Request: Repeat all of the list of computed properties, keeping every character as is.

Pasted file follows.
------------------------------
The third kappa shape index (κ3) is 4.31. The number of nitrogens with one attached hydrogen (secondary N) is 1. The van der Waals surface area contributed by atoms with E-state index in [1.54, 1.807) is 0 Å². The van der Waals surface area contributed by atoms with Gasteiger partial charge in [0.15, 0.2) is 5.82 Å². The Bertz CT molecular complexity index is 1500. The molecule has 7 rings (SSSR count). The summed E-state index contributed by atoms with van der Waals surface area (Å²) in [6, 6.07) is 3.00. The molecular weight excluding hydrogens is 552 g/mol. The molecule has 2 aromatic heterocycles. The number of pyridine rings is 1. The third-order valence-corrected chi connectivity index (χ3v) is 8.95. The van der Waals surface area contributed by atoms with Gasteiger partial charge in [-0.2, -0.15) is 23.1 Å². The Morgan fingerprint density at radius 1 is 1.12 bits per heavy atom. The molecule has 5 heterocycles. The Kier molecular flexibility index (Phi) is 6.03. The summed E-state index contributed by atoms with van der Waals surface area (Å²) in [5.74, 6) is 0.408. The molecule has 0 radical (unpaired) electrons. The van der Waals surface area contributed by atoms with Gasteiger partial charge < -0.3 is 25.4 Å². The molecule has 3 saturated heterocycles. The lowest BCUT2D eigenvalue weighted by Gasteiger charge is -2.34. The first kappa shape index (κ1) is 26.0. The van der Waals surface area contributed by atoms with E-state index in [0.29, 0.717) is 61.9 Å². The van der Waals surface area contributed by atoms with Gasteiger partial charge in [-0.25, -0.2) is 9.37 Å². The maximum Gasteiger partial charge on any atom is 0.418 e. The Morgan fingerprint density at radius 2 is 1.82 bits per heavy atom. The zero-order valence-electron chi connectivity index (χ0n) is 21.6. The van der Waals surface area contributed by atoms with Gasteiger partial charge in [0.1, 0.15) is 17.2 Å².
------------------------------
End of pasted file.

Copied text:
The third kappa shape index (κ3) is 4.31. The number of nitrogens with one attached hydrogen (secondary N) is 1. The van der Waals surface area contributed by atoms with E-state index in [1.54, 1.807) is 0 Å². The van der Waals surface area contributed by atoms with Gasteiger partial charge in [0.15, 0.2) is 5.82 Å². The Bertz CT molecular complexity index is 1500. The molecule has 7 rings (SSSR count). The summed E-state index contributed by atoms with van der Waals surface area (Å²) in [6, 6.07) is 3.00. The molecular weight excluding hydrogens is 552 g/mol. The molecule has 2 aromatic heterocycles. The number of pyridine rings is 1. The third-order valence-corrected chi connectivity index (χ3v) is 8.95. The van der Waals surface area contributed by atoms with Gasteiger partial charge in [-0.2, -0.15) is 23.1 Å². The Morgan fingerprint density at radius 1 is 1.12 bits per heavy atom. The molecule has 5 heterocycles. The Kier molecular flexibility index (Phi) is 6.03. The summed E-state index contributed by atoms with van der Waals surface area (Å²) in [5.74, 6) is 0.408. The molecule has 0 radical (unpaired) electrons. The van der Waals surface area contributed by atoms with Gasteiger partial charge < -0.3 is 25.4 Å². The molecule has 3 saturated heterocycles. The lowest BCUT2D eigenvalue weighted by Gasteiger charge is -2.34. The first kappa shape index (κ1) is 26.0. The van der Waals surface area contributed by atoms with E-state index in [0.29, 0.717) is 61.9 Å². The van der Waals surface area contributed by atoms with Gasteiger partial charge in [-0.25, -0.2) is 9.37 Å². The maximum Gasteiger partial charge on any atom is 0.418 e. The Morgan fingerprint density at radius 2 is 1.82 bits per heavy atom. The zero-order valence-electron chi connectivity index (χ0n) is 21.6. The van der Waals surface area contributed by atoms with Gasteiger partial charge in [0.1, 0.15) is 17.2 Å².